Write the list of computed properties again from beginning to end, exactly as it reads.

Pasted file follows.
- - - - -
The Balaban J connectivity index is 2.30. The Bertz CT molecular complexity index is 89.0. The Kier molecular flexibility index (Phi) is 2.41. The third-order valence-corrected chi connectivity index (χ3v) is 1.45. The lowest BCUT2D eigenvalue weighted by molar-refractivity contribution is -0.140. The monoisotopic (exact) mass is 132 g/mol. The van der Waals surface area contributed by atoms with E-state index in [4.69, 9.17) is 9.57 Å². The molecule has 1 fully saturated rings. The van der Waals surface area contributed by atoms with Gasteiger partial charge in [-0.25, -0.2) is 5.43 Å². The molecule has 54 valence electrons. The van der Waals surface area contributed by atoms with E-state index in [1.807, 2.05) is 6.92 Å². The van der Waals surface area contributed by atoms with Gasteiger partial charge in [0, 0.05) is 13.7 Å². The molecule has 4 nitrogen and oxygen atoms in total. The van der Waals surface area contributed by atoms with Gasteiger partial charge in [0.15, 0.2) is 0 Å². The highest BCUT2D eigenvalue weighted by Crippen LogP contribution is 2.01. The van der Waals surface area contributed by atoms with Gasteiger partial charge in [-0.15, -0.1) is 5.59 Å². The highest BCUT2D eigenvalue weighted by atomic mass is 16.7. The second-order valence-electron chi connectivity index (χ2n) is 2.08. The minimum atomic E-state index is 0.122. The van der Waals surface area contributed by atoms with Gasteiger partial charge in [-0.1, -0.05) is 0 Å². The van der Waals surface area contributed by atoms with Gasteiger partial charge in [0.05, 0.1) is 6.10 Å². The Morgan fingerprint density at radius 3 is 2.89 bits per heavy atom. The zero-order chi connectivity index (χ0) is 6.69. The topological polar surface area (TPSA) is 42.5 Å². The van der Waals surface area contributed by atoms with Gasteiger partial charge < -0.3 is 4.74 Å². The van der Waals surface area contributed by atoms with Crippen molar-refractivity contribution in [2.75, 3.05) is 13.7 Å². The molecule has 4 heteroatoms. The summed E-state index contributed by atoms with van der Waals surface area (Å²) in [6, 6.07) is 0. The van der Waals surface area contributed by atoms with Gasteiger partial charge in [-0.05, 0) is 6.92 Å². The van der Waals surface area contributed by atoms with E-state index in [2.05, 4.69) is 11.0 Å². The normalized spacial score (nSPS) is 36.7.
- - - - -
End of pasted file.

The Balaban J connectivity index is 2.30. The Bertz CT molecular complexity index is 89.0. The Kier molecular flexibility index (Phi) is 2.41. The third-order valence-corrected chi connectivity index (χ3v) is 1.45. The lowest BCUT2D eigenvalue weighted by molar-refractivity contribution is -0.140. The monoisotopic (exact) mass is 132 g/mol. The van der Waals surface area contributed by atoms with E-state index in [4.69, 9.17) is 9.57 Å². The molecule has 1 fully saturated rings. The van der Waals surface area contributed by atoms with Gasteiger partial charge in [-0.25, -0.2) is 5.43 Å². The molecule has 54 valence electrons. The van der Waals surface area contributed by atoms with E-state index in [1.807, 2.05) is 6.92 Å². The van der Waals surface area contributed by atoms with Gasteiger partial charge in [0, 0.05) is 13.7 Å². The molecule has 4 nitrogen and oxygen atoms in total. The van der Waals surface area contributed by atoms with Gasteiger partial charge in [0.15, 0.2) is 0 Å². The highest BCUT2D eigenvalue weighted by Crippen LogP contribution is 2.01. The van der Waals surface area contributed by atoms with Gasteiger partial charge in [-0.15, -0.1) is 5.59 Å². The highest BCUT2D eigenvalue weighted by atomic mass is 16.7. The second-order valence-electron chi connectivity index (χ2n) is 2.08. The minimum atomic E-state index is 0.122. The van der Waals surface area contributed by atoms with Gasteiger partial charge in [-0.1, -0.05) is 0 Å². The van der Waals surface area contributed by atoms with Gasteiger partial charge in [0.05, 0.1) is 6.10 Å². The Morgan fingerprint density at radius 3 is 2.89 bits per heavy atom. The zero-order chi connectivity index (χ0) is 6.69. The topological polar surface area (TPSA) is 42.5 Å². The van der Waals surface area contributed by atoms with Gasteiger partial charge < -0.3 is 4.74 Å². The van der Waals surface area contributed by atoms with Crippen molar-refractivity contribution in [2.75, 3.05) is 13.7 Å². The molecule has 4 heteroatoms. The summed E-state index contributed by atoms with van der Waals surface area (Å²) in [6, 6.07) is 0. The van der Waals surface area contributed by atoms with Gasteiger partial charge in [-0.05, 0) is 6.92 Å². The van der Waals surface area contributed by atoms with E-state index in [2.05, 4.69) is 11.0 Å². The normalized spacial score (nSPS) is 36.7.